Everyone is back to work from the holidays, starting a new year in anticipation of a new presidency, but the rhetoric coming from the Family Research Council and the Traditional Values Coalition is old school, retro, tinny, out of touch. Clearly they are having a hard time understanding the results of the past two elections, because they are stuck in their glory days of 2004.
According to the Washington Times:
Social conservatives and pro-life activists are mobilizing against President-elect Barack Obama‘s pick Monday for the No. 3 Justice Department job, a lawyer who aided the effort to remove Terry Schiavo‘s feeding tube during the landmark right-to-die case four years ago.
It is unusual for special interest groups to wage a fight over a
sub-Cabinet appointment, but conservatives eager to press the
Republican Party to mount some form of opposition to the emerging Obama
administration say Thomas J. Perrelli‘s
resume as a private lawyer and his appointment Monday as the nation’s
associate attorney general may provide the rallying cry.
Roe is gone. The chaos is just beginning.
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Rallying Cry? Really?
The Terri Schiavo case in 2004 was a turning point for many Americans, when they began to see social conservatives for who they really were — meddlesome people who would use every court, branch of government and even have President Bush rush back to DC from vacation to sign hastily passed legislation — all in the service of rejecting individual liberty and privacy.
Then the polls came out. Americans watching the spectacle daily on cable news thought Michael and Terri Schiavo had clearly made the case that she did not want to live in a persistent vegetative state.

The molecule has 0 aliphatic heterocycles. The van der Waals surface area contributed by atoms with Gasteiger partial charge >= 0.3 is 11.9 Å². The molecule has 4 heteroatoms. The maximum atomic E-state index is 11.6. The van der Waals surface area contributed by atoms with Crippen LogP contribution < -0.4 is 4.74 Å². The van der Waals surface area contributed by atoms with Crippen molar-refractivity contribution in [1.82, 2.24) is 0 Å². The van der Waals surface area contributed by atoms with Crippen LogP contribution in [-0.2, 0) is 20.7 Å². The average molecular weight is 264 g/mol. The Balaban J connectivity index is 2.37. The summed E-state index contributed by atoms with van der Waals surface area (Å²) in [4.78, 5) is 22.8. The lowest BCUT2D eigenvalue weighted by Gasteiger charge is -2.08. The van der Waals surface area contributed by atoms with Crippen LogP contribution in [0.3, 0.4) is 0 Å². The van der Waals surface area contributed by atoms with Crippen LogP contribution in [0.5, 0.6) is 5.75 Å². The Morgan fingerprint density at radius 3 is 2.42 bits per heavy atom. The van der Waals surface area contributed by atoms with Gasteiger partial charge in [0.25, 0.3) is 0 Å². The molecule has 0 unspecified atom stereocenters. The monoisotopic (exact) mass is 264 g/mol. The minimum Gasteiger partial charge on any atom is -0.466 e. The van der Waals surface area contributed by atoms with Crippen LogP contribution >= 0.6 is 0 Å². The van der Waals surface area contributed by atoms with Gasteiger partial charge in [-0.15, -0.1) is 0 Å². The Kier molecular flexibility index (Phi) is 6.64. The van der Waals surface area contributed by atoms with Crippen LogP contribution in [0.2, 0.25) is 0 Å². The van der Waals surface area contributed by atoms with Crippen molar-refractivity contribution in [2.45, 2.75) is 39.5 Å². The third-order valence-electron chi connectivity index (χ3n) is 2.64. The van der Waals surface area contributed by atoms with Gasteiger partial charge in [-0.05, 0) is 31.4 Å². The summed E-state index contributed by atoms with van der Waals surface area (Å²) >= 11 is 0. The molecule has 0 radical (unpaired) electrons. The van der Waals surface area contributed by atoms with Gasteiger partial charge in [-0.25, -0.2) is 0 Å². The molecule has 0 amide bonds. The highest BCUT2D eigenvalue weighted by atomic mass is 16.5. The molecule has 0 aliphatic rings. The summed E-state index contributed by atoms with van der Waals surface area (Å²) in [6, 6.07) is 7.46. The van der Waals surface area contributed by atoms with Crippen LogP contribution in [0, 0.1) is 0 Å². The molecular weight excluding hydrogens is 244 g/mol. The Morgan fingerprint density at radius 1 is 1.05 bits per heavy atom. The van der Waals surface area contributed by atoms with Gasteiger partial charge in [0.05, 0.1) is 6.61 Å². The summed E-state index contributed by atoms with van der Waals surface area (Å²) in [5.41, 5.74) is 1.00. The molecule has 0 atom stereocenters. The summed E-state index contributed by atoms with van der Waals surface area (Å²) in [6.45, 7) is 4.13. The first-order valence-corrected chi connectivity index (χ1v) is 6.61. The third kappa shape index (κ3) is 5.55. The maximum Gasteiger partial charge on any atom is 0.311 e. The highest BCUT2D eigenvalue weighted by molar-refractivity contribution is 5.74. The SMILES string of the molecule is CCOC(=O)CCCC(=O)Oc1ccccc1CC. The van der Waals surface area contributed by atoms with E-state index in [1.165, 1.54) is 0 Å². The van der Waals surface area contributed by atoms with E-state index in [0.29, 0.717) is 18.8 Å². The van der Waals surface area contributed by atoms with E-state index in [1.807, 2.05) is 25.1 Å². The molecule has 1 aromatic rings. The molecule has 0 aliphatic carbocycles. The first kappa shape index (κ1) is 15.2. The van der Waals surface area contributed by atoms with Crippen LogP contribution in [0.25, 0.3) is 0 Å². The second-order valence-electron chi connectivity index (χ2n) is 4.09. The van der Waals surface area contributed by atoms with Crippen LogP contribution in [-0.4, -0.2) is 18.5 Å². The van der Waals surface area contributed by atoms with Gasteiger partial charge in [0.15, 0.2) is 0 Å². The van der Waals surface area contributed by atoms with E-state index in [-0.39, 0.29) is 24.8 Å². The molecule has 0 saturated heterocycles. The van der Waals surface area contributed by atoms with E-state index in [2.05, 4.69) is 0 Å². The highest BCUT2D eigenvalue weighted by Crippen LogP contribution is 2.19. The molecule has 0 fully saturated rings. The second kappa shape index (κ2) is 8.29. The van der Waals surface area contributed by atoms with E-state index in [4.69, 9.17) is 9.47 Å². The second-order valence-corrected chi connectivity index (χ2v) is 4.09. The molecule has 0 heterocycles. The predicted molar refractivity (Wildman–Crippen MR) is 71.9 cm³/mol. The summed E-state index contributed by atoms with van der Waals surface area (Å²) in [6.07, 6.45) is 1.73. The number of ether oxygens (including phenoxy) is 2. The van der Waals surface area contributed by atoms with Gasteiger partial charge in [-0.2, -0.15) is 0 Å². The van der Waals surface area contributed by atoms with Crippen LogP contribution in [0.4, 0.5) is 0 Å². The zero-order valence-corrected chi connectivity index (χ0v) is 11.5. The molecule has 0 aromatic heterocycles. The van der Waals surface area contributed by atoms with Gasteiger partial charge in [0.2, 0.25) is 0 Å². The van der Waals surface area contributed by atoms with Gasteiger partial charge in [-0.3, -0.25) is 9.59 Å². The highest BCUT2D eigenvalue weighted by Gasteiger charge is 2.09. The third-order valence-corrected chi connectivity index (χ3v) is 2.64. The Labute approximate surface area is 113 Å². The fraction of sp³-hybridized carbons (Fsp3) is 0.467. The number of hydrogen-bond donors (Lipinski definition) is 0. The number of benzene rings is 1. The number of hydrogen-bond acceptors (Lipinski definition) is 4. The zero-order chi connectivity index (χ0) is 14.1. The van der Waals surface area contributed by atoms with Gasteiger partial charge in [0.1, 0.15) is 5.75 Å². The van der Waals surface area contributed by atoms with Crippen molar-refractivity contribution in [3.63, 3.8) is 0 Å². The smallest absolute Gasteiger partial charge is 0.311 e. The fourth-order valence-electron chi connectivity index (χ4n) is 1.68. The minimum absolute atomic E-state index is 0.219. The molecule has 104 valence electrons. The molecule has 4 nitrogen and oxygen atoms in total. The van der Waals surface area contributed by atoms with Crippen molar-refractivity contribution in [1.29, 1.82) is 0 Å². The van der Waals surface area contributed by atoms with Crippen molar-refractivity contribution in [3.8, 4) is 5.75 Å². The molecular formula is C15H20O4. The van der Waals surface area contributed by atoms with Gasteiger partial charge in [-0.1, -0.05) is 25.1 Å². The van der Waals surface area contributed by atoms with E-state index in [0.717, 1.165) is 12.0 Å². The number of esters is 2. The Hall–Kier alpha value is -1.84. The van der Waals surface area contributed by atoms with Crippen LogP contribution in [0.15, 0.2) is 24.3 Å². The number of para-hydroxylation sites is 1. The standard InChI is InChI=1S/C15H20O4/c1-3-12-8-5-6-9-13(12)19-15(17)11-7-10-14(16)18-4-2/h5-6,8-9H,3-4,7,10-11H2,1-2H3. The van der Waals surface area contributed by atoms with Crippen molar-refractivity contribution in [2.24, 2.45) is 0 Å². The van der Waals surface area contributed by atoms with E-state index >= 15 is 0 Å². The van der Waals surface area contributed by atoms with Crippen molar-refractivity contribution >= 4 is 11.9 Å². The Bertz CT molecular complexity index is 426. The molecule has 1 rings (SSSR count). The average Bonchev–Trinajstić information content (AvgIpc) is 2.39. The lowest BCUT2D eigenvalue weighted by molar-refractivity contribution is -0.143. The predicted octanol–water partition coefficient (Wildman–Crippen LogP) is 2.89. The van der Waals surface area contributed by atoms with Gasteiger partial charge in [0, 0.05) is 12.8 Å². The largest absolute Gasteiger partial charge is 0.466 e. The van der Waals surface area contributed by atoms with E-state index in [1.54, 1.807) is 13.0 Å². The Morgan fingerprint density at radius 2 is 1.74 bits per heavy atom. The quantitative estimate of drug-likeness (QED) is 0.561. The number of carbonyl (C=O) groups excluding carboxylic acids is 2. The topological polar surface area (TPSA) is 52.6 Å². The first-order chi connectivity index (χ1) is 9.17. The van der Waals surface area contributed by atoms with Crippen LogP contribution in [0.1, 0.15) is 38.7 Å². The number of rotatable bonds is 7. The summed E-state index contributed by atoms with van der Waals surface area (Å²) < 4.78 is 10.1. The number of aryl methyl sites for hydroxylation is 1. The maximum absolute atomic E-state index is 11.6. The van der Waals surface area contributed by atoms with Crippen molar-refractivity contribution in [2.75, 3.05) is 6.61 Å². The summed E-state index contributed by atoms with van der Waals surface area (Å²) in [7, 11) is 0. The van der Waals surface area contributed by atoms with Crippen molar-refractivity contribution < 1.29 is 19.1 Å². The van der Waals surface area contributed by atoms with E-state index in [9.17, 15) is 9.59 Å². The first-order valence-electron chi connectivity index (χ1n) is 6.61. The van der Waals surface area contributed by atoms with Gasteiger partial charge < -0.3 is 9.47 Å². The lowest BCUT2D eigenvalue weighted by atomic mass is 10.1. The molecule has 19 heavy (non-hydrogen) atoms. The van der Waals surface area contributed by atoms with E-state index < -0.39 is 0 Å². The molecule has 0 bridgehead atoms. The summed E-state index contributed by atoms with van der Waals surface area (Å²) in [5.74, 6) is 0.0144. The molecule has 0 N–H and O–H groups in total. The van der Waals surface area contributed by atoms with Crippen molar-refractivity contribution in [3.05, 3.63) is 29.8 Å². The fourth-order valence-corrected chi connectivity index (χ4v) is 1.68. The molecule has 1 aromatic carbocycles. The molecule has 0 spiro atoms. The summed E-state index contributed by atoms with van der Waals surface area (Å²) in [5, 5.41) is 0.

Voters rejection of social conservatives on the Schiavo case wasn’t the only reason, but it was a contributing factor to the Democrats winning 2006 Congressional mid-term elections.
But you wouldn’t know that listening to the stale rhetoric being used in 2009 to oppose Obama appointments to the Justice Department:
Andrea Lafferty, executive director of the Traditional Values
Coalition, derided Mr. Perrelli’s selection as "just another
death-peddler Obama has added to his list of nominees." She said he’s
earned the nickname among pro-lifers of "Piranha Perrelli" for his work
on the case.
Tom McClusky, vice president for government affairs at the Family
Research Council, said several end-of-life issues could make their way
to the federal level in the next four years and having Mr. Perrelli at
the department means pro-life causes would have a tougher time winning
those debates."If the Justice Department isn’t going to do anything about it, the
states, what’s to stop them from cases like Schiavo and even worse
cases," Mr. McClusky said.
The Schiavo case is still raw for many pro-life activists, though
Miss Lafferty said some senators "are skittish about the whole thing."
They should be skittish. "Pro-life" leaders pushed conservative politicians too far on the Schiavo issue in 2004 and even Florida Gov. Jeb Bush started to retreat as the polling suggested Americans were not following their lead. If social conservatives didn’t get it after the 2006 election, it sure would seem they could read the writing on the wall after losing overwhelmingly in 2008. The White House, Congress, and five ballot initiatives all went against social con values.
According to the Washington Times, other Obama Justice Department appointments that include David Ogden, a
former assistant attorney general and chief of staff to then-Attorney
General Janet Reno, to be deputy attorney general; Elana Kagan, dean of
Harvard Law School, to be solicitor general; and Dawn Johnsen, a law
professor and former legal director of the National Abortion and
Reproductive Rights Action League, to head the Office of Legal Council.